JB HI-FI (ASX: JBH) is emerging as a popular, reliable and financially healthy stock in the recessionary retail market. JB HI-FI rocked investors with their recent financials. JB HI-FI is becoming not only a store where we buy our family presents but also an attractive investment. Today we will discuss why JB Hi-Fi’s rise on Monday caught media attention, why growth for the company is not new and whether they are worth the investment.
Why was JB-HI-FI up 15% on Monday?
Price Sensitive Event (PSE) one: 2020 Half-year results – 10th February 2020
JB HI-FI captivated the eyes of investors with an impressive Half Year (HY) 2020 results. The most pleasing results included:
- 9% increase in sales, totalling $4billion
- 9% Increase in Net Profit After Tax (NPAT) to $174.4 million
JB HI-FI Australia experienced sales growth of 5.1% to $2.72 million and profit growth of 4.8% to $600.8 million. Communications, Audio, Computers and accessories were the vehicles driving up JB HI-FI Australia’s spectacular financials.
Moreover, JB HI-FI New Zealand stores sales were up 0.8% to NZD132.8 million with online sales growing by 22.3% to NZD9.6million.
Also, the Good Guys, which JB HI-FI acquired in 2016, recorded a 1.5% increase in-store sales and a 12.6% increase in online sales. Computers, dishwashers and communications were the driving factors for Good Guys’ growth.
In turn, screaming financial confidence across all three JB HI-FI divisions. Consequently, investors rallied behind JB HI-FI causing the 15% surge on Monday.
PSE two: Dividend/distribution – 10th February 2020
JB HI-FI announced an 8.8% increase in their dividend to $0.99 per share. The divided jump highlights JBH’s improvement in profitability and the ability to become a cash flow asset for investors.
Growth is not new for JB-HI-FI
While JBH shocked investors on Monday, growth is not foreign for the electronics giant. JBH is up 150% YTD but why?
Short answer: Diversification of products
In the 21st century games, DVD’s and music records do not fuel retail success. Just imagine, how many Video Eazy’s and Blockbusters have closed in 2019. Yet, JBH is hitting new financial highs. JB Hi-Fi saw the internet revolutionizing the retail market. So, what did they do?
JB moved away from DVD’s, CD’s and games to focus more on TV’s, computers and white goods. Which is demonstrated with JB acquiring the Good Guys in 2016. JB’s diversification is driving up financials. Especially with dishwashers driving Good Guys Sales and Computers and accessories driving JB HI-FI Australian sales.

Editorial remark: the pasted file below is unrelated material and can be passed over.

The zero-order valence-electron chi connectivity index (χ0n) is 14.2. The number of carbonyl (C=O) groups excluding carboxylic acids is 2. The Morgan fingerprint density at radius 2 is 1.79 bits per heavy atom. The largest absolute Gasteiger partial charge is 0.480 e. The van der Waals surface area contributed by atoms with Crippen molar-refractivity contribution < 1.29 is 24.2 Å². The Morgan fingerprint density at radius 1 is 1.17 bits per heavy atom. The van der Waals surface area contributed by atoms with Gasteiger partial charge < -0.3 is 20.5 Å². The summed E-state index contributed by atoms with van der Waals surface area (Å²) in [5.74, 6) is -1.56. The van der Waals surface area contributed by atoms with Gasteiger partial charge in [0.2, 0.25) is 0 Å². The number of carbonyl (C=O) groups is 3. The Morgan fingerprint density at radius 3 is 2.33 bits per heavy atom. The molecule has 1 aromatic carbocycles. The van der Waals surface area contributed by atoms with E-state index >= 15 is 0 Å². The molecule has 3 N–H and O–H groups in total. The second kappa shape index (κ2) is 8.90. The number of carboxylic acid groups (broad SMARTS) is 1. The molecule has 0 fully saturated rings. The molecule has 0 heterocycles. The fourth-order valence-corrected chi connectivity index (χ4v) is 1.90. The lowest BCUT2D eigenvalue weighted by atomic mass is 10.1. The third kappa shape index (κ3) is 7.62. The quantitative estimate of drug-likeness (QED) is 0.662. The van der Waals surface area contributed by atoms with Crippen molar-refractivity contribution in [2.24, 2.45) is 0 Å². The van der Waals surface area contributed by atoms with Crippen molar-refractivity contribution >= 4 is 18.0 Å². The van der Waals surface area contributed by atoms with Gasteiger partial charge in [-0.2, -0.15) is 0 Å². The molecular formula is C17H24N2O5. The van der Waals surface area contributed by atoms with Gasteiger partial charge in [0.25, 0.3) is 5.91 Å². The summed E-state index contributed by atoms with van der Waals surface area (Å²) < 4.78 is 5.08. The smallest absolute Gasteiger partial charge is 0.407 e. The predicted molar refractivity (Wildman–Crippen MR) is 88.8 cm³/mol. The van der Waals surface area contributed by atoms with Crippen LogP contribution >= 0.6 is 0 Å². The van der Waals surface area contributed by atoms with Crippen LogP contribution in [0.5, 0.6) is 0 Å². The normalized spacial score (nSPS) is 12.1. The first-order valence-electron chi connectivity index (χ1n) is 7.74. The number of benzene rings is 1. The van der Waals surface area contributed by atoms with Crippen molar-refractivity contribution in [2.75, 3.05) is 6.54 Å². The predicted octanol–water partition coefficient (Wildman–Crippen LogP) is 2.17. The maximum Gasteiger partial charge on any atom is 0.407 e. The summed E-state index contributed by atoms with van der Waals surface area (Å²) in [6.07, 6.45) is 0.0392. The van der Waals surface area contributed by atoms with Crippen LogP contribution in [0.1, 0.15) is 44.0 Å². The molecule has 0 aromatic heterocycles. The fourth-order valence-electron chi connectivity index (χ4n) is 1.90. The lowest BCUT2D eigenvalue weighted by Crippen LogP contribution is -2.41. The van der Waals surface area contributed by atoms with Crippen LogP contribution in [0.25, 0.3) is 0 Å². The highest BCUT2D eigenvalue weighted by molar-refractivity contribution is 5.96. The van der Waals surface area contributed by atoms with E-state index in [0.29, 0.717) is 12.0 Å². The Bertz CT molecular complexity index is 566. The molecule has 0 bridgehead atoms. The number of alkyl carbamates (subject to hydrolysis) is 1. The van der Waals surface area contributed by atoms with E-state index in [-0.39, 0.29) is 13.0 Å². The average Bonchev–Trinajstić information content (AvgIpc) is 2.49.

Areas such as dishwashers and computers demand more face to face interaction. Allowing JB HI-FI to continue their profit train especially when their customer service is impeccable.
Moreover, JB HI-FI continues to profit off the internet with their online sales hitting all-time highs in HY 2020.
Is JB-HI-FI worth the investment in 2020?
Before I start, I am obliged to remind our viewers that this is not advice only general commentary from my extensive research in this area.
JB, along with Harvey Norman Holdings (ASX: HVN), appears to be the only bullish stocks in the bearish retail industry. With likes of Myer Holdings (ASX: MYR), The Reject Shop (ASX: TRS) and Jeansweat being hammered with weak sales. Meaning investors will flock to JB as a confident investment while the other businesses crumble.
2019 taught us that JB’s share priced is moved by financial reports. With JBH experiencing a 2020 January sales growth of 6.5% and 1.4% for Australia and the Good Guys the trend look upward. The release of more growth will only fuel more surges.
Moreover, they pay a dividend. I personally love the JB HI-FI business model as a customer and investor. Making it a top ASX retail stock in a portfolio.
However, the recent surge might have overvalued JB. The possible overvaluation is supported by Citi Bank, Consensus and Morningstar. Meaning now is not the time BUY. Watch JB’s financial updates, undertake your research and a possible entry point could open.
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The information above should not be taken as financial advice. Youth Investment Group has no liability for personal financial interests or investment decisions. You should make your own investment decisions based upon your own research and what you believe is best for you.
Written by Patrick McLoughlin, Associate of Youth Investment Group